I will pick up this topic again in the next post where I will briefly explore what people really mean when they say they find the teachings of Jesus inspiring.

  1. April 9, 2012 at 4:22 pm

    What about the poor fig tree? Jesus shriveled it up for not bearing fruit out of season. How is that the fig tree’s fault? God is the intelligent designer, right? So why should Jesus take it out on the fig tree for God’s screw up of not making a tree in perpetual bloom?

    • April 9, 2012 at 6:00 pm

      Good point about the fig tree! And in the same vein there’s the story of Jesus drowning a herd of pigs. I always wondered about the unfortunate pig owner. There went his livelihood.

  2. Gary Williams
    April 9, 2012 at 5:46 pm

    When I first read the Gospels (coming from a non-religious background), my impression was that Jesus was really cranky and severely pissed about what was going on around him, in particular, wrt to the religious community. He seemed to like hanging with non-believers more than believers. When I mentioned this in church no one seemed to ‘get it’, so I gave up. The church never seemed to notice this stuff.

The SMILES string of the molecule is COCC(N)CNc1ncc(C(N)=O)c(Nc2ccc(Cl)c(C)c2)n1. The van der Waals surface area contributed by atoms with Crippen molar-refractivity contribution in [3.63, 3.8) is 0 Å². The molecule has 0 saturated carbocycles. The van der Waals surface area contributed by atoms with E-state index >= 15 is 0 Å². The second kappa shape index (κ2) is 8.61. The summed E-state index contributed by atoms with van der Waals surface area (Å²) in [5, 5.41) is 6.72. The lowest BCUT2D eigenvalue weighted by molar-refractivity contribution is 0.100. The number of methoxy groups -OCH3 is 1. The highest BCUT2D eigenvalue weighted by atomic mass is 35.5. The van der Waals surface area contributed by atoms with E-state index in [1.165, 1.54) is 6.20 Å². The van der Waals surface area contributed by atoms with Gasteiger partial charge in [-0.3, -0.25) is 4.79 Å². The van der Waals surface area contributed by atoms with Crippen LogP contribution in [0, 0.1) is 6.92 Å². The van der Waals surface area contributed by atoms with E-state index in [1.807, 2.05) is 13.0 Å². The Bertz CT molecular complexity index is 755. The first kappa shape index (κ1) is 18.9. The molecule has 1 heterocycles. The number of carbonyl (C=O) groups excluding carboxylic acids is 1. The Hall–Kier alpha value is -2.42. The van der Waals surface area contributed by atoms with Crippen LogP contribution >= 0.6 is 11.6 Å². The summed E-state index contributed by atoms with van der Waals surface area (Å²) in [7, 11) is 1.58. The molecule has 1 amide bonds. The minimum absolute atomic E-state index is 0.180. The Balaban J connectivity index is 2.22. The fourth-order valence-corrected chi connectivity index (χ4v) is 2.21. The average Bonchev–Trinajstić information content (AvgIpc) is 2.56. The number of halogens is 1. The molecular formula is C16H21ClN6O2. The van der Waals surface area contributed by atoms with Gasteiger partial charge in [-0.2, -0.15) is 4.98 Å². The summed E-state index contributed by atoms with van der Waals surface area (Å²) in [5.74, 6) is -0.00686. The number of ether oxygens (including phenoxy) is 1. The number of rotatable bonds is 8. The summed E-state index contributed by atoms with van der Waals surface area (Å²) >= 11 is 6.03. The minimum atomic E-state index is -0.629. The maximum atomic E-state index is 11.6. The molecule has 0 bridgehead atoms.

And the gospel of John was as much an outlier for me as Revelations.

    • April 9, 2012 at 5:58 pm

      Yes, Jesus is particularly cranky in Mark. Matthew and Luke seem to be in part efforts at spin control to soften his image up a bit. As for John, hardly any saying attributed to Jesus in John sounds like anything he said in the synoptic gospels.

  3. Laura C.
    April 9, 2012 at 7:35 pm

    Even the bits of the Gospels that are supposed to be nice and lovey-dovey have some really twisted passages. The Sermon on the Mount, for example, heavily implies (and, in some translations, explicitly states) that anger and lust, which are both natural, unavoidable human emotions, are sins on par with murder and adultery. That same speech also promotes self-harm and decrys self-defense. I’m amazed that I didn’t realize how horrible some of this stuff was until recently.